|The centralized menu planning system not only standardized meals across the system’s nearly 200 school sites, but the choices—the result of careful focus group and taste testing—were received enthusiastically, bumping participation and sales.|
On the district level, meanwhile, the natural top-down reflex was to consider outsourcing the district foodservice contract in order to allow a single central authority to bring synergies and efficiencies to the process. However, with the strong institutional resistance at the site level, any outside management company would face a strong counterwind.
Previous experience was not encouraging. The district had tried outsourcing its custodial services back in the 1970s, and the result was less than satisfactory to the principals and staff of the schools. That, combined with what it perceived as the failure of some recent foodservice outsourcing initiatives in other Florida counties, prompted OCPS finally to reject outside management as an option.
As it considered other alternatives and conducted a search for a new district foodservice director, OCPS tasked three veteran foodservice supervisors to manage operations on an interim basis. Angela Butler, Janet Williams and Vonda Moonier had more than 60 years combined service to the district when they assumed responsibility for the district’s foodservice program in 2001.
Unfortunately, the three soon ran up against the same problems that had bedeviled other efforts at making the foodservice operation more efficient. They ably handled state and federal reimbursement claims and reporting and assisted school managers, but it was clear that the school-based system was failing. Without central control, the district was even unable to pass federal and state reviews. Something had to be done, and done without turning to conventional outsourcing.
A Call for Help
Struggling to address the growing need for change to the program, OCPS decided to look for outside help, but not necessarily for a management company to take over the program. Joseph Basgall, COO for the district at that time, initiated the process and turned responsibility for drafting a Request for Proposal (RFP) for consulting services to Butler, Williams and Moonier. The three responded by drawing up a document that carefully balanced the competing priorities and limitations.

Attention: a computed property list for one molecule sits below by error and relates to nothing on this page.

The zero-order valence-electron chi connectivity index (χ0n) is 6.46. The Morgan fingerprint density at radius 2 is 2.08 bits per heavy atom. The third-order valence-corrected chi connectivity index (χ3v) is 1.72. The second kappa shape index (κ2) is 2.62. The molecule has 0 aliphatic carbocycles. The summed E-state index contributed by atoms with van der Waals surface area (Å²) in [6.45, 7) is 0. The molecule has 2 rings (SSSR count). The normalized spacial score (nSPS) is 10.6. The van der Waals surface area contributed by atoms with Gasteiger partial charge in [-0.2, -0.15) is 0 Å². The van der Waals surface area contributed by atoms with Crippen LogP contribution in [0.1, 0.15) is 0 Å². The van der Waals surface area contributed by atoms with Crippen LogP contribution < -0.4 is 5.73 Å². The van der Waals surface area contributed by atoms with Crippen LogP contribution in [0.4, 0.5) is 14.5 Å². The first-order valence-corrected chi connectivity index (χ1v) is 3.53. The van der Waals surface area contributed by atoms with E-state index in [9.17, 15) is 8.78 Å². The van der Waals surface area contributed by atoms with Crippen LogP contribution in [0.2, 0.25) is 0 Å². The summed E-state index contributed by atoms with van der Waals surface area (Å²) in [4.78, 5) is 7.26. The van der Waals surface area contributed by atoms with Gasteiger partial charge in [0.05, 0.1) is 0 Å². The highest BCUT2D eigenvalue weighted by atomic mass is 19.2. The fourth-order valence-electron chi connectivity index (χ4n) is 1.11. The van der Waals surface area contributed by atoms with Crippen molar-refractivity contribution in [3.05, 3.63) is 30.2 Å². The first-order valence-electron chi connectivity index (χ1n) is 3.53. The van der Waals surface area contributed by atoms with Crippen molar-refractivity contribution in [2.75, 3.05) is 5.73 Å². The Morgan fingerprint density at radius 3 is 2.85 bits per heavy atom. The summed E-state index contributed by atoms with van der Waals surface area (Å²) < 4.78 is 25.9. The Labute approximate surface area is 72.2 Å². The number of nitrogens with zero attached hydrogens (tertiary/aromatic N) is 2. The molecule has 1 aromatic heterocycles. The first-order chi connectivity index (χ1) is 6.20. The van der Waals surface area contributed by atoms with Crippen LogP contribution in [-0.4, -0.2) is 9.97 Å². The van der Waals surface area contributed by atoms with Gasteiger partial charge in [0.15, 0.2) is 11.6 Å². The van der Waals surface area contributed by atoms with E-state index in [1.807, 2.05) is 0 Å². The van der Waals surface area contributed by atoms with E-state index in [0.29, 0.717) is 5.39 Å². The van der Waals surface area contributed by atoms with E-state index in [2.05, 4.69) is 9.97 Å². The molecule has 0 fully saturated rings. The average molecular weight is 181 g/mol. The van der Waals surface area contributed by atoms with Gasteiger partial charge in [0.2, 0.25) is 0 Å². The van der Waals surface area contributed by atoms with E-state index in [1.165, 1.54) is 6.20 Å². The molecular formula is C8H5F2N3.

The first, and perhaps most important provision of the RFP was a prohibition against any “firm or consultant who is selected to perform the duties outlined in the RFP” from “apply(ing) for or obtain(ing) a position with the district for a period of 12 months following completion of services,” or “be(ing) eligible to bid on future RFPs that the Food Service Department may release for a period of 24 months.” This meant that a consultant couldn’t create a job for him or herself, or that, while a food service management company could recommend contracting out the service, they couldn’t bid to become the contractor. This provision certainly would inhibit a self-serving review. The RFP did request assistance in implementing the recommendations of the report.
The second, and equally impactful decision the district made was to write the RFP as broadly as possible, leaving open opportunities for creative and far-reaching recommendations. The Scope of Services defined the goals, but not the ways to achieve them (for the text of this portion of the RFP, see the box on p. 52)
In effect, Orange County’s RFP said, We’re in trouble, help us!